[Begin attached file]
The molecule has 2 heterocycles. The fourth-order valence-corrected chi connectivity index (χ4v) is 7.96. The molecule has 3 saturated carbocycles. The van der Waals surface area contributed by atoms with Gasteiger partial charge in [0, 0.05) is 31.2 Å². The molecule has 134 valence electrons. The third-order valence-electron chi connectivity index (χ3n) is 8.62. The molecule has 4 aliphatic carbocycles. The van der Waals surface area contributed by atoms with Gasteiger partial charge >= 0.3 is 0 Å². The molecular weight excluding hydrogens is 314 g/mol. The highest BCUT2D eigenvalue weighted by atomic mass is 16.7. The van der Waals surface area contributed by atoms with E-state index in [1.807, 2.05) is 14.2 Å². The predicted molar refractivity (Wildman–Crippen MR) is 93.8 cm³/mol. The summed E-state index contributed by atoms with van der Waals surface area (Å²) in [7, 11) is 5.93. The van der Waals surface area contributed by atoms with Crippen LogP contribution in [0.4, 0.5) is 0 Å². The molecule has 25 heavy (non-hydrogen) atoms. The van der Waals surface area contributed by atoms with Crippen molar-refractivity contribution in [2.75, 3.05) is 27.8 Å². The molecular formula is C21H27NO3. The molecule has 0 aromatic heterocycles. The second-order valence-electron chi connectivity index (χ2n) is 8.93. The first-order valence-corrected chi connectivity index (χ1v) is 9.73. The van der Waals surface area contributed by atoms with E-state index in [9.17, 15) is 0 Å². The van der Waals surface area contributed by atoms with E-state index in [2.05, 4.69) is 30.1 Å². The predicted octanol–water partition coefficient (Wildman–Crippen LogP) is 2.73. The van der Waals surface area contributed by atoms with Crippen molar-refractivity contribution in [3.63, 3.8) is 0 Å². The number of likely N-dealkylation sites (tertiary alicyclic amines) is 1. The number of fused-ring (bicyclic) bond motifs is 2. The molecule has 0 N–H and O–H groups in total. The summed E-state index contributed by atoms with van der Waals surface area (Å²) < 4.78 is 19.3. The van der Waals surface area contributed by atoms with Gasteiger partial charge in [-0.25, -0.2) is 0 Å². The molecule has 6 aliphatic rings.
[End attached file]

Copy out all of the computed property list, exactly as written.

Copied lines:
The molecule has 2 heterocycles. The fourth-order valence-corrected chi connectivity index (χ4v) is 7.96. The molecule has 3 saturated carbocycles. The van der Waals surface area contributed by atoms with Gasteiger partial charge in [0, 0.05) is 31.2 Å². The molecule has 134 valence electrons. The third-order valence-electron chi connectivity index (χ3n) is 8.62. The molecule has 4 aliphatic carbocycles. The van der Waals surface area contributed by atoms with Gasteiger partial charge >= 0.3 is 0 Å². The molecular weight excluding hydrogens is 314 g/mol. The highest BCUT2D eigenvalue weighted by atomic mass is 16.7. The van der Waals surface area contributed by atoms with E-state index in [1.807, 2.05) is 14.2 Å². The predicted molar refractivity (Wildman–Crippen MR) is 93.8 cm³/mol. The summed E-state index contributed by atoms with van der Waals surface area (Å²) in [7, 11) is 5.93. The van der Waals surface area contributed by atoms with Crippen LogP contribution in [0.4, 0.5) is 0 Å². The molecule has 25 heavy (non-hydrogen) atoms. The van der Waals surface area contributed by atoms with Crippen molar-refractivity contribution in [2.75, 3.05) is 27.8 Å². The molecular formula is C21H27NO3. The molecule has 0 aromatic heterocycles. The second-order valence-electron chi connectivity index (χ2n) is 8.93. The first-order valence-corrected chi connectivity index (χ1v) is 9.73. The van der Waals surface area contributed by atoms with E-state index in [9.17, 15) is 0 Å². The van der Waals surface area contributed by atoms with E-state index in [2.05, 4.69) is 30.1 Å². The predicted octanol–water partition coefficient (Wildman–Crippen LogP) is 2.73. The van der Waals surface area contributed by atoms with Crippen molar-refractivity contribution in [3.63, 3.8) is 0 Å². The number of likely N-dealkylation sites (tertiary alicyclic amines) is 1. The number of fused-ring (bicyclic) bond motifs is 2. The molecule has 0 N–H and O–H groups in total. The summed E-state index contributed by atoms with van der Waals surface area (Å²) < 4.78 is 19.3. The van der Waals surface area contributed by atoms with Gasteiger partial charge in [-0.25, -0.2) is 0 Å². The molecule has 6 aliphatic rings.